Interview with Francis Collins about Biomedical Workforce Development Initiatives

On December 11, the NIH Office of the Director issued  a press release describing two main NIH initiatives: workforce development and data and informatics. (see links to the press release and original report here.) Last week Gene Russo published an interview with Francis Collins in the journal Nature in which he asked Dr. Collins to discuss in more detail the workforce development initiative. Dr. Collins states that “Only about 23% of US-trained biomedical PhD holders were in academic tenure or tenure-track positions in 2008,” which may help explain the avalanche of queries I receive about medical writing careers.

Summary from the Nature article:

For years, the US National Institutes of Health has struggled with promoting non-academic career tracks for biomedical scientists, gauging the supply of PhD holders and demand for research jobs, enticing under-represented minorities into science and establishing funding avenues for early-career researchers. Hoping to bring some evidence-based clarity to these issues, NIH director Francis Collins asked two working groups of the NIH Advisory Committee to study the issues and make recommendations. They released their recommendations in two reports in June; Collins responded in December. The NIH has decided to take measures that include raising its postdoc stipend, increasing the number of grants that encourage early-career independence and offering 25 institutional grants, each worth about US$250,000, to support training programmes that prepare students for a broad range of research-related careers, including non-academic paths.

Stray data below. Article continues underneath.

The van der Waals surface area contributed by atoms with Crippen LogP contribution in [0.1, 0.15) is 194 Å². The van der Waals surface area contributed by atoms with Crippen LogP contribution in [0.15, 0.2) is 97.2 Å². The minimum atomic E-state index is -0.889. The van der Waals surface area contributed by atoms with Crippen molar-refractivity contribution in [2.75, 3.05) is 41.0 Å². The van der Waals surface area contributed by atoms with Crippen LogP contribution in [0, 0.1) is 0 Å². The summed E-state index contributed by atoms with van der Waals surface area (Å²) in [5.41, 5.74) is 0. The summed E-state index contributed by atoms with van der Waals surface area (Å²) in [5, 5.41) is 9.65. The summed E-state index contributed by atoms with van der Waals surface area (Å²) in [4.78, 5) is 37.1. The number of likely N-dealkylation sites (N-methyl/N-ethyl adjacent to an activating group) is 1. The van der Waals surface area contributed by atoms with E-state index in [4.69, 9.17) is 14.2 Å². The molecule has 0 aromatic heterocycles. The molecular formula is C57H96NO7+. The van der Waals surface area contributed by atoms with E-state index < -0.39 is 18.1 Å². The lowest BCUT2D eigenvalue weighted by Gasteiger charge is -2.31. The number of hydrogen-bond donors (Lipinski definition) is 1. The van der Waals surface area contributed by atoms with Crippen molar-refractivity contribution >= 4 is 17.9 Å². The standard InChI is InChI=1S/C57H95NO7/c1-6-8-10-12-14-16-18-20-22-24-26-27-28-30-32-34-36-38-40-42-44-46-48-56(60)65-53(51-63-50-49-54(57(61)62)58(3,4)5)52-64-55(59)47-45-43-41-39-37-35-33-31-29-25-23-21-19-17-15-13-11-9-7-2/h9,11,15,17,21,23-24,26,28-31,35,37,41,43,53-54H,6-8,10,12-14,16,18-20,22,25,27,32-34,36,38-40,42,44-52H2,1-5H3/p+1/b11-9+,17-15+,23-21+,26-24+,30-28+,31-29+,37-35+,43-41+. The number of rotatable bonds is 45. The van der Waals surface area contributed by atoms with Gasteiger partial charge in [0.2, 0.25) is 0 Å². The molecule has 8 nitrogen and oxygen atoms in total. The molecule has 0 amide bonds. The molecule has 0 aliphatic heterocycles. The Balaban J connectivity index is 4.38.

Read the full interview here.

NIH Will Pilot Anonymous Peer Review of Grant Applications

On December 7, the NIH Office of the Director issued a press release announcing a series of new initiates. The initiatives group under two main themes: workforce development and data & informatics.

I strongly recommend that people read the one-page press release to get a sense of the way NIH will set priorities in terms of its funding portfolios going forward. Look for new funding opportunity announcements and NIH policies addressing the issues laid out in this document in the upcoming months/years. It is also worthwhile to peruse the original recommendations given to the NIH Director by the Advisory Committee to the Director (ACD) last June, from which these initiatives derive.

Within workforce development, topics include the launch of new initiatives to provide mentored support to new researchers, training and standards for mentors, numerous initiatives to promote diversity at all levels, and increased support to grant mechanisms that foster an independent research career, such as the K99/R00. Notably, the following language appears pertaining to peer review:   Promote fairness in peer review through interventions including implicit bias and diversity awareness training for both scientific review officers and members of review panels, and piloting a program that would make grant applications completely anonymous.

Under data and informatics, they list the following:

  • Maximize the value of biomedical data through a new Big Data to Knowledge (BD2K) initiative that would create:
    • improved data and software sharing policies, catalogs of research data, and data/metadata standards development to facilitate broader use of biomedical big data
    • analysis methods and software development and dissemination
    • enhanced training for biomedical big data
    • proposed new centers of excellence
  • Launch the NIH InfrastructurePlus adaptive environment to advance high-performance computing, agile hosting and storage approaches, and modernization of the network, among other approaches.